Second state (of six) of this iconic view of the bridge across the Tiber River between Piazza di Ponte Sant'Angelo and the Castle, etched by famed Italian engraver Giovanni Battista Piranesi.
Nice example of this iconic image of Rome, from Piranesi's Vedute di Roma, a series of 135 etchings of famous Roman buildings, ruins and monuments created by Piranesi (1720-1778) over nearly three decades (circa 1748-circa 1777). The work is considered among the most ambitious and successful printmaking productions of all time.
The Sant'Angelo Bridge was originally built in the 2nd century AD under the reign of the Roman emperor Hadrian. It was intended to serve as an entrance to the Mausoleum of Hadrian, which was later renamed the Castel Sant'Angelo. The bridge was originally constructed with five arches, but two were later filled in to create a single span.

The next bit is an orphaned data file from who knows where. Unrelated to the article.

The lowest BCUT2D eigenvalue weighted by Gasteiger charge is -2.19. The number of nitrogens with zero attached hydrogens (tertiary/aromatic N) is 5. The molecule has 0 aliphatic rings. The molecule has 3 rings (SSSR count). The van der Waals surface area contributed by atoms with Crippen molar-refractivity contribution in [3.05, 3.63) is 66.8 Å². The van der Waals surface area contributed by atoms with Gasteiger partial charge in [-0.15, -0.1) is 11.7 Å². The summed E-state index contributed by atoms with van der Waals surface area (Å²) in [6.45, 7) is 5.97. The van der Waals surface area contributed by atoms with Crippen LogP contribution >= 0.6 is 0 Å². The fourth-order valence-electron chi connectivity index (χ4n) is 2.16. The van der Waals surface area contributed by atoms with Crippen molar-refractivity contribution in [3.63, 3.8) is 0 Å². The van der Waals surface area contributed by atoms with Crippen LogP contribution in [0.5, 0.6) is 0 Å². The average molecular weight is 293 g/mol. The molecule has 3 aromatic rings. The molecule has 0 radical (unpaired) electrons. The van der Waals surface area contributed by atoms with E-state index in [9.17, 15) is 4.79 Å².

Over the centuries, the bridge has undergone several renovations and additions. In the 16th century, Pope Paul III had statues of angels added to the bridge, each one representing a scene from the life of Jesus. The angels were designed by famous Italian sculptor, Gian Lorenzo Bernini, and are considered some of his finest works.